Updated: 09/27/2013 11:23 PM
Created: 09/27/2013 8:46 PM WHEC.com
By: Amanda Ciavarri
Medical school classrooms used to be filled with Bunsen burners and microscopes, but they are long gone, replaced by technology. Simulators are helping students get hands on experience before they even step out of the classroom.
Dr. Jean Joseph said, “Our jobs as physicians is always to look out on the horizon to see what can best benefit our patients.”
At the University of Rochester Medical Center, they see what is on the horizon. They're working to teach and train medical students there with the latest and greatest technology available.
Dr. Sarah Peyre, Director of the Center for Experiential Learning, said, “We are renovating our classroom space here and it is great. It is really going to support team training, simulation training, incooperating all sorts of media into our teaching.”
Before students would get experience by going patient to patient inside the actually hospital in different departments. But now thanks to real life dummies that actually breath and blink on their own, they can simulate normal and abnormal responses a patient would have and they can get the same hands-on experience inside the classroom.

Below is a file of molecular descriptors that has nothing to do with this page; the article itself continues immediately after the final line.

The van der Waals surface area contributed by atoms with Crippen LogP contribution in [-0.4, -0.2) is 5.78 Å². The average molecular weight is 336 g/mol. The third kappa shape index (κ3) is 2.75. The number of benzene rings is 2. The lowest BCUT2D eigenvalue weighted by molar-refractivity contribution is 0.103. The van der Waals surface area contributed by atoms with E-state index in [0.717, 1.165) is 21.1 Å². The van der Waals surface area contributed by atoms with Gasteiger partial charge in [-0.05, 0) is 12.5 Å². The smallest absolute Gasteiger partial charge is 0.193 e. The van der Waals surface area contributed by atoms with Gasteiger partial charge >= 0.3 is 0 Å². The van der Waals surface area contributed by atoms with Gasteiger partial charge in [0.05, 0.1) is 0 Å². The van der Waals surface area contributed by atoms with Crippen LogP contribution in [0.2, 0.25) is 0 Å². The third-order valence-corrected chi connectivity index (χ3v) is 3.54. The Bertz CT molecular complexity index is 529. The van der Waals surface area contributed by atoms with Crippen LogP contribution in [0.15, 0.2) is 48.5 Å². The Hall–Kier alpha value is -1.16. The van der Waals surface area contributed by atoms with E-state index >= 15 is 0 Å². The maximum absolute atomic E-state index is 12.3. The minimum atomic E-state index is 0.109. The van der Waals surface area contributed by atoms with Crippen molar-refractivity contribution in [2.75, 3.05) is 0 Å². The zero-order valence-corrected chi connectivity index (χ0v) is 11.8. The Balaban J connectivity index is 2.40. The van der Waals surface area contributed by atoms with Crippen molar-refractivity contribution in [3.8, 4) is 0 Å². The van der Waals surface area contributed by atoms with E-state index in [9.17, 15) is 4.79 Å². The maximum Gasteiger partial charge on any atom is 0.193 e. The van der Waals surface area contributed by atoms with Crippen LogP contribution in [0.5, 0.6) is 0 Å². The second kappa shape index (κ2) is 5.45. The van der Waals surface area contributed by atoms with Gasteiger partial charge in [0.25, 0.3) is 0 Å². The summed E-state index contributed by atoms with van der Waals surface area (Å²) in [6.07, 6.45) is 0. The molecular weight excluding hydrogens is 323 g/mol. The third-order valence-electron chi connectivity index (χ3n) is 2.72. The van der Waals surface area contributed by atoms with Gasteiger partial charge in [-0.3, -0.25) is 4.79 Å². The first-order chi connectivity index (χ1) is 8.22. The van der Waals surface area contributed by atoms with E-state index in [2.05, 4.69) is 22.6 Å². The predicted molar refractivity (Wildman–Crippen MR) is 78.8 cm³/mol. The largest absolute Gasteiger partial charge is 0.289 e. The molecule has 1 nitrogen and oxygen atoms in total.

News10NBC was exclusively allowed inside a classroom to see medical students practicing different scenarios on a mannequin. We wanted to know what this means for you.
News10NBC's Amanda Ciavarri said, “So when patients come to the hospital with this do technology training the health care providers have, what kind of changes will they see and how will their experience be different?”
Dr. Peyre said, “We hope that it makes for an even more seamless experience, if you will. It is a little tricky to answer cause I feel like we have always provided great health care. But with a renewed interest on communication and collaboration hopefully as patients transition from one system to another in our health care those hand offs are seamless, and that all the information is passed along with them.”
Dr. David Lambert, Senior Associate Dean of Medical Student Education, said, “In addition, sometimes you can help educate a patient by showing them a diagram or video from an iPad or electronic device, and the more you educate patients, the more they understand the disease or condition and the more compliant they are to adhering to preventative services.”
By next month, even more technology will be added. URMC is also installing computer systems that will simulate a number of procedures students would face in an operating room. These updates were all done with money given to the school from a grant